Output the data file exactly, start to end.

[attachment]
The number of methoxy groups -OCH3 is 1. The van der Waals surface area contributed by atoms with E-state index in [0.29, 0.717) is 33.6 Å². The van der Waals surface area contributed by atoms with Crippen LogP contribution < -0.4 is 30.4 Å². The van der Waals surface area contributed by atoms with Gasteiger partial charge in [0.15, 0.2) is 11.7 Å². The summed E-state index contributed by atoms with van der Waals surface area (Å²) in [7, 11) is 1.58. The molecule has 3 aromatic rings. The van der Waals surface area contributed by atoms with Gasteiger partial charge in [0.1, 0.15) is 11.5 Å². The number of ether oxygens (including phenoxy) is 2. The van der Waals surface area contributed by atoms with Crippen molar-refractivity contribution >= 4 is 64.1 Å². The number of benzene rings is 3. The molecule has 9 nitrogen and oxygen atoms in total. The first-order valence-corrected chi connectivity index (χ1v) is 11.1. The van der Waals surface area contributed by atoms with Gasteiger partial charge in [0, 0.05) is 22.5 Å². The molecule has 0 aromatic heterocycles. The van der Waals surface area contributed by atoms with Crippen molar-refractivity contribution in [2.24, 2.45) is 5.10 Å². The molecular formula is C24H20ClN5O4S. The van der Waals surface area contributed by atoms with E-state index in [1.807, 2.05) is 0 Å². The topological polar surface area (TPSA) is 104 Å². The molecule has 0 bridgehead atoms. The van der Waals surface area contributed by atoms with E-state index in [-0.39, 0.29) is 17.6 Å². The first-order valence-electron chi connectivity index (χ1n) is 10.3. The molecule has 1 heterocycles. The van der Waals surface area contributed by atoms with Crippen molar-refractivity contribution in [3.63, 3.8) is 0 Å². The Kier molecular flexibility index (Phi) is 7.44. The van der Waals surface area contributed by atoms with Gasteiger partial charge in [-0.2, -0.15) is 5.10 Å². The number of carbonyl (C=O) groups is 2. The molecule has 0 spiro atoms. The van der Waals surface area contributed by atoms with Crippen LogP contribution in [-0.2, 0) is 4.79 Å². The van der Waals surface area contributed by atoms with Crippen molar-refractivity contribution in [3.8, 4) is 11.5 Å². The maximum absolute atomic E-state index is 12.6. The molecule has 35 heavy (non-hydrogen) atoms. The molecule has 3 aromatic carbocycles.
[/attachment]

The number of methoxy groups -OCH3 is 1. The van der Waals surface area contributed by atoms with E-state index in [0.29, 0.717) is 33.6 Å². The van der Waals surface area contributed by atoms with Crippen LogP contribution < -0.4 is 30.4 Å². The van der Waals surface area contributed by atoms with Gasteiger partial charge in [0.15, 0.2) is 11.7 Å². The summed E-state index contributed by atoms with van der Waals surface area (Å²) in [7, 11) is 1.58. The molecule has 3 aromatic rings. The van der Waals surface area contributed by atoms with Gasteiger partial charge in [0.1, 0.15) is 11.5 Å². The number of ether oxygens (including phenoxy) is 2. The van der Waals surface area contributed by atoms with Crippen molar-refractivity contribution >= 4 is 64.1 Å². The number of benzene rings is 3. The molecule has 9 nitrogen and oxygen atoms in total. The first-order valence-corrected chi connectivity index (χ1v) is 11.1. The van der Waals surface area contributed by atoms with Gasteiger partial charge in [0, 0.05) is 22.5 Å². The molecule has 0 aromatic heterocycles. The van der Waals surface area contributed by atoms with Crippen molar-refractivity contribution in [2.24, 2.45) is 5.10 Å². The molecular formula is C24H20ClN5O4S. The van der Waals surface area contributed by atoms with E-state index in [1.807, 2.05) is 0 Å². The topological polar surface area (TPSA) is 104 Å². The molecule has 0 bridgehead atoms. The van der Waals surface area contributed by atoms with E-state index in [-0.39, 0.29) is 17.6 Å². The first-order valence-electron chi connectivity index (χ1n) is 10.3. The molecule has 1 heterocycles. The van der Waals surface area contributed by atoms with Crippen molar-refractivity contribution in [3.63, 3.8) is 0 Å². The Kier molecular flexibility index (Phi) is 7.44. The van der Waals surface area contributed by atoms with Gasteiger partial charge in [-0.2, -0.15) is 5.10 Å². The number of carbonyl (C=O) groups is 2. The molecule has 0 spiro atoms. The van der Waals surface area contributed by atoms with Crippen LogP contribution in [-0.2, 0) is 4.79 Å². The van der Waals surface area contributed by atoms with Crippen molar-refractivity contribution in [3.8, 4) is 11.5 Å². The maximum absolute atomic E-state index is 12.6. The molecule has 35 heavy (non-hydrogen) atoms. The molecule has 3 aromatic carbocycles.